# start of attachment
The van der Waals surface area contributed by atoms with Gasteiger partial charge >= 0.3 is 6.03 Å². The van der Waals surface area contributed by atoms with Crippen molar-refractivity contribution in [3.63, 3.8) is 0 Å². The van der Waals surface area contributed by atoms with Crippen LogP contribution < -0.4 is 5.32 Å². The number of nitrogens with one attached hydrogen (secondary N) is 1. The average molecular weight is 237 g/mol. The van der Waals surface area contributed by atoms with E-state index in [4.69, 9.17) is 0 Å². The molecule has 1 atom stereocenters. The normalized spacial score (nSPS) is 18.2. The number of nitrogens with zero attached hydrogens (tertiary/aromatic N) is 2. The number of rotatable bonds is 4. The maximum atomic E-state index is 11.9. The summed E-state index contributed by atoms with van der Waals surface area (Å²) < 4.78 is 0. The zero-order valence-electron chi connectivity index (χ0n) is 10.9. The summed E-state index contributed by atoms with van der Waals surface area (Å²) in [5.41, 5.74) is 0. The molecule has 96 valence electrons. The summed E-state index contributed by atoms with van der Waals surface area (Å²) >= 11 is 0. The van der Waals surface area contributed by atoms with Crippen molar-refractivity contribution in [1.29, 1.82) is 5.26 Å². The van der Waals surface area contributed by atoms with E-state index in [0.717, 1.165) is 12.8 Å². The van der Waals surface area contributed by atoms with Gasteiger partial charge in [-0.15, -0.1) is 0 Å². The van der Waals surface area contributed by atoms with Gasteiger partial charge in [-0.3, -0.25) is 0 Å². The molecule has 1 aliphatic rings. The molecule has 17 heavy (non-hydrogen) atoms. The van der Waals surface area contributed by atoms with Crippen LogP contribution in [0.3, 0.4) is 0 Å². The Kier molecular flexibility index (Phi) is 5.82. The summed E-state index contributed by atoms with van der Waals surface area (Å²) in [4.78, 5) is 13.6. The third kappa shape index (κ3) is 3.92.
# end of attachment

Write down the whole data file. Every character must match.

The van der Waals surface area contributed by atoms with Gasteiger partial charge >= 0.3 is 6.03 Å². The van der Waals surface area contributed by atoms with Crippen molar-refractivity contribution in [3.63, 3.8) is 0 Å². The van der Waals surface area contributed by atoms with Crippen LogP contribution < -0.4 is 5.32 Å². The number of nitrogens with one attached hydrogen (secondary N) is 1. The average molecular weight is 237 g/mol. The van der Waals surface area contributed by atoms with E-state index in [4.69, 9.17) is 0 Å². The molecule has 1 atom stereocenters. The normalized spacial score (nSPS) is 18.2. The number of nitrogens with zero attached hydrogens (tertiary/aromatic N) is 2. The number of rotatable bonds is 4. The maximum atomic E-state index is 11.9. The summed E-state index contributed by atoms with van der Waals surface area (Å²) < 4.78 is 0. The zero-order valence-electron chi connectivity index (χ0n) is 10.9. The summed E-state index contributed by atoms with van der Waals surface area (Å²) in [5.41, 5.74) is 0. The molecule has 96 valence electrons. The summed E-state index contributed by atoms with van der Waals surface area (Å²) >= 11 is 0. The van der Waals surface area contributed by atoms with Crippen molar-refractivity contribution in [1.29, 1.82) is 5.26 Å². The van der Waals surface area contributed by atoms with E-state index in [0.717, 1.165) is 12.8 Å². The van der Waals surface area contributed by atoms with Gasteiger partial charge in [-0.15, -0.1) is 0 Å². The van der Waals surface area contributed by atoms with Gasteiger partial charge in [-0.3, -0.25) is 0 Å². The molecule has 1 aliphatic rings. The molecule has 17 heavy (non-hydrogen) atoms. The van der Waals surface area contributed by atoms with Crippen LogP contribution in [0.3, 0.4) is 0 Å². The Kier molecular flexibility index (Phi) is 5.82. The summed E-state index contributed by atoms with van der Waals surface area (Å²) in [4.78, 5) is 13.6. The third kappa shape index (κ3) is 3.92.